understanding interaction with others
  • The full syndrome likely involves insults to
    multiple systems

  • Nearly every neural system has been proposed at
    some point as a possible cause
  • Given that 70 of classic autists have MR it is
    a considerable challenge to disentangle the
    causative processes specific to autism from the
    ubiquitous confound of cognitive disability
  • Recent research data strongly suggests
    involvement of
  • Temporal lobes
  • Frontal lobes
  • Components of the amygdala

  • The current working hypothesis
  • A limbic system abnormality, especially the
    amygdala and its functional partners the
    temporal and frontal cortices

Web link
  • Neurofunctional Models of Autistic Disorder and
    Asperger Syndrome Clues from Neuroimaging
  • RT. Shultz, Ph.D. , LM. Romanski, Ph.D. , and K
    Tsatsanis, Ph.D.
  • Child Study Center, Yale University, New Haven,
    CT , Section of Neurobiology, Yale University
    School of Medicine, New Haven, CT
  • In A. Klin, F.R Volkmar S.S Sparrow (Eds.)
    Asperger Syndrome.
  • New York Guilford Press, 2000, 172-209

  • Neurochemistry
  • 5-hydroxytrypamine (5-HT, serotonin)
  • Shain and Freedman (1961) found elevated levels
    of platelet 5-HT in autistic individuals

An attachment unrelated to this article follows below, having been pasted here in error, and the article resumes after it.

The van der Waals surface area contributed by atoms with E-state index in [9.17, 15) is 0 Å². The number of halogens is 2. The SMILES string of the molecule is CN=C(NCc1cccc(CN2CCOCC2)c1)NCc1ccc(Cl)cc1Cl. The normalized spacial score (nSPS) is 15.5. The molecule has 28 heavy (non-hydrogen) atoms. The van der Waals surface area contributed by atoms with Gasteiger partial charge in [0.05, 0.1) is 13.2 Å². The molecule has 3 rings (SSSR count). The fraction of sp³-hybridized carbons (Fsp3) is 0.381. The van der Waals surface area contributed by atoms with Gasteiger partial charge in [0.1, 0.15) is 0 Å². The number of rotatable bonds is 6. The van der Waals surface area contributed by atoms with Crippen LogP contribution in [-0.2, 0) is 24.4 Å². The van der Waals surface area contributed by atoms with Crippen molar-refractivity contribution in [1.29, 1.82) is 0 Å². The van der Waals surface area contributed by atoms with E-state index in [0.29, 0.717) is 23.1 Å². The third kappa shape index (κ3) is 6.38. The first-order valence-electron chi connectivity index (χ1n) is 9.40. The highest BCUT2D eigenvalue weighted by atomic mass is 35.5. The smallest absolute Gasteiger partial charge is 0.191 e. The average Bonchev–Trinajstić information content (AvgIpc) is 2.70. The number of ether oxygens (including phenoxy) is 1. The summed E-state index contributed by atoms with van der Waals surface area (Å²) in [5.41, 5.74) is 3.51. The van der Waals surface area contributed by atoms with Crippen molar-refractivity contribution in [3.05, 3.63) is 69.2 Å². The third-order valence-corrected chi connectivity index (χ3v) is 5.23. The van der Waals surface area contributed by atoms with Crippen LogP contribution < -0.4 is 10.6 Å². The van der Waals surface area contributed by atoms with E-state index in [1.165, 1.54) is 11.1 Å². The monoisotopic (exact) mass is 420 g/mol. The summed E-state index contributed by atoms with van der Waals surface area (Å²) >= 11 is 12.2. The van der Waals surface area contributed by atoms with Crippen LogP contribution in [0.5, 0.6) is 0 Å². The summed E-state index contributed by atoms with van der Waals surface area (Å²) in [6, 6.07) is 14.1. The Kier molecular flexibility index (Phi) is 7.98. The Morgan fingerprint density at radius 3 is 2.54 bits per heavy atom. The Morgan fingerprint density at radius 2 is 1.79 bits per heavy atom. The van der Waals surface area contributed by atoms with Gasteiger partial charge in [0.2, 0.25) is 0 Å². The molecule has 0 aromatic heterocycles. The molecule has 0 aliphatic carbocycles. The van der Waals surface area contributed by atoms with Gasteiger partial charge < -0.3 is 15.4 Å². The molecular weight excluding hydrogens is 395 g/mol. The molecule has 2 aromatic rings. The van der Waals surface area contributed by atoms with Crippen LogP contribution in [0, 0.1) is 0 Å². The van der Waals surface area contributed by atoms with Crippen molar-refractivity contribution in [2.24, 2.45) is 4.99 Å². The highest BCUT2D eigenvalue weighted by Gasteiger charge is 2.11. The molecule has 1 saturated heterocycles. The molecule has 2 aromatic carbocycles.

• Pylogenetically an ancient system with extensive
    CNS projections
  • 5-HT has a key role in sensory gating, appetite,
    behavioural inhibition, aggression, sleep, mood,
    neuroendocrine secretion
  • Especially rich 5-HT innervation of limbic areas
    critical for emotional expression and social
    behaviour that is amygdala, temporal lobes and
    frontal lobes

Aetiology Genetics
  • For review see (Web link)
  • The Genetics of AutismRebecca Muhle, BA,
    Stephanie V. Trentacoste, BA and Isabelle Rapin,
    MDPEDIATRICS Vol. 113 No. 5 May 2004, pp.

The vaccination controversy
  • The issues of regression in autism came to the
    forefront as part of the measles, mumps, rubella
    (MMR) vaccine controversy
  • Wakefield (1998) described a small group of
    children with autism who had diarrhea and who
    lost previously acquired developmental skills
    after receiving MMR vaccination at 15 months.
  • Taylor et al (2002) found no association
  • Numerous studies since then have not confirmed an
  • Wakefield A. Ilial-lymphoid-nodular hyperplasia,
    non-specific colitis and pervasive developmental
    disorder in children. Lancet 1998 351637-41